The Last Song – Movie Review

The Last Song

Movie review by Stacey Tuttle

“Love is fragile and we aren’t always the best caretakers.”

The Last Song is a story about love, love in a variety of forms: sibling love, parent/child love, romantic love, friend love, even loving those who hurt you.  But more than just being a story about love, it’s a story about reconciling love—about restoring love where love went wrong.  This is arguably the central beauty of the film.  While many films focus on first love, or the beginning of love, or the ending of love, not as many focus on the restoring of love. 

As Ronnie’s dad admits, “love is fragile and we aren’t always the best caretakers.”  And it is this poor caretaking (in numerous ways) that has caused hurt and pain in the characters in the film.  And, because people have been hurt by love, they protect themselves from further hurt by pushing others away (Ronnie, for example) or by indiscriminately welcoming everyone in (Will, for example).  But, as I said, this story isn’t about the pain that’s caused when loves goes wrong.  The story is really about reconciling, healing, and loving again. 

As the central character, we get to see both the pain and the healing most clearly in Ronnie.  She learns to love her father again, she learns to love herself, and she learns to love her boyfriend.  And in the process of learning to love, Ronnie has to have some grace for the imperfections and the growth process in others.   

Admittedly, people can become better at loving others to some degree through their own efforts.  However, what I would ask is whether people might have more success at being love’s caretakers, and at reconciling when they have failed, if they were to follow some of the Biblical guidelines for love? The Last Song admits that it is a struggle to love well and  laments this fact, but gives little advice to the general populace as to how to go about being a better caretaker.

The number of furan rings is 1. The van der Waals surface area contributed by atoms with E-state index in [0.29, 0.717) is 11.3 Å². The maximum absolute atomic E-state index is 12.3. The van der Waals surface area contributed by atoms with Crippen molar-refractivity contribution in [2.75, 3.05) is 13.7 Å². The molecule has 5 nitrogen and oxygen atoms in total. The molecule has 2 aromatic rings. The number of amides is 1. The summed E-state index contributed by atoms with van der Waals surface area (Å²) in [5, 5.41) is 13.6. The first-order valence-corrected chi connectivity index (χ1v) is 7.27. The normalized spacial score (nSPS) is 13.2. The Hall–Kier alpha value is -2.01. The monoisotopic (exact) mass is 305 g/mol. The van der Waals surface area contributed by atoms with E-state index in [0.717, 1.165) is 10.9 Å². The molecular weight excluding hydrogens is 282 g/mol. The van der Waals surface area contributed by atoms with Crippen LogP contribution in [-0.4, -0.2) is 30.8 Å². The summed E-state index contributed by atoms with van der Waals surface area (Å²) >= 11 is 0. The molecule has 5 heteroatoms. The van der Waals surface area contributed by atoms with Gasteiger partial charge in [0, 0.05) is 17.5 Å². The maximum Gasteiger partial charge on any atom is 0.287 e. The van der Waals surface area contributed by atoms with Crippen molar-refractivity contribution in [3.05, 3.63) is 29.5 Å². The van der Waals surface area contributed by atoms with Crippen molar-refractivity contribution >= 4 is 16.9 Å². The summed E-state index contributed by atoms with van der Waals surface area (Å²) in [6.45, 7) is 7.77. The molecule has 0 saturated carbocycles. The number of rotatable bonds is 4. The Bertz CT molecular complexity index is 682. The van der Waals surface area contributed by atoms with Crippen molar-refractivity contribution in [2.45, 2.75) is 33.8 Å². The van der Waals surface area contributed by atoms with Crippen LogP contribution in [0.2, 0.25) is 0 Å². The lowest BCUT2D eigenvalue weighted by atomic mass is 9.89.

The Bible offers a lot of advice on how to guard and protect and grow love.  I Corinthians 13:4-8 is just one small selection of advice, (albeit a popular one), but it is so packed with good advice it could keep you busy for a lifetime trying to master it. 

Love is patient and kind; love does not envy or boast; it is not arrogant or rude.  It does not insist on its own way; it is not irritable or resentful; it does not rejoice at wrongdoing, but rejoices with the truth.  Love bears all things, believes all things, hopes all things, endures all things.  Love never ends.  (ESV)

Questions for Discussion:

  • Which characters in the movie showed characteristics of love as described in I. Cor. 13?  Explain when/ how.
  • At what times in the movie did a character fail to show I. Cor. 13 love and what were the consequences?
  • Whatever your personal views on the Bible, do you think that your relationships would be better if you could be better about loving the way I. Cor. 13 says to love?  ?  Would you be a better “caretaker of love”?
  • Whether or not you believe Jesus was the Son of God, would you say that he was a good “caretaker of love”?
  • From your personal experience with Christians, would you say that Christians in general do a good job of modeling I. Cor. 13?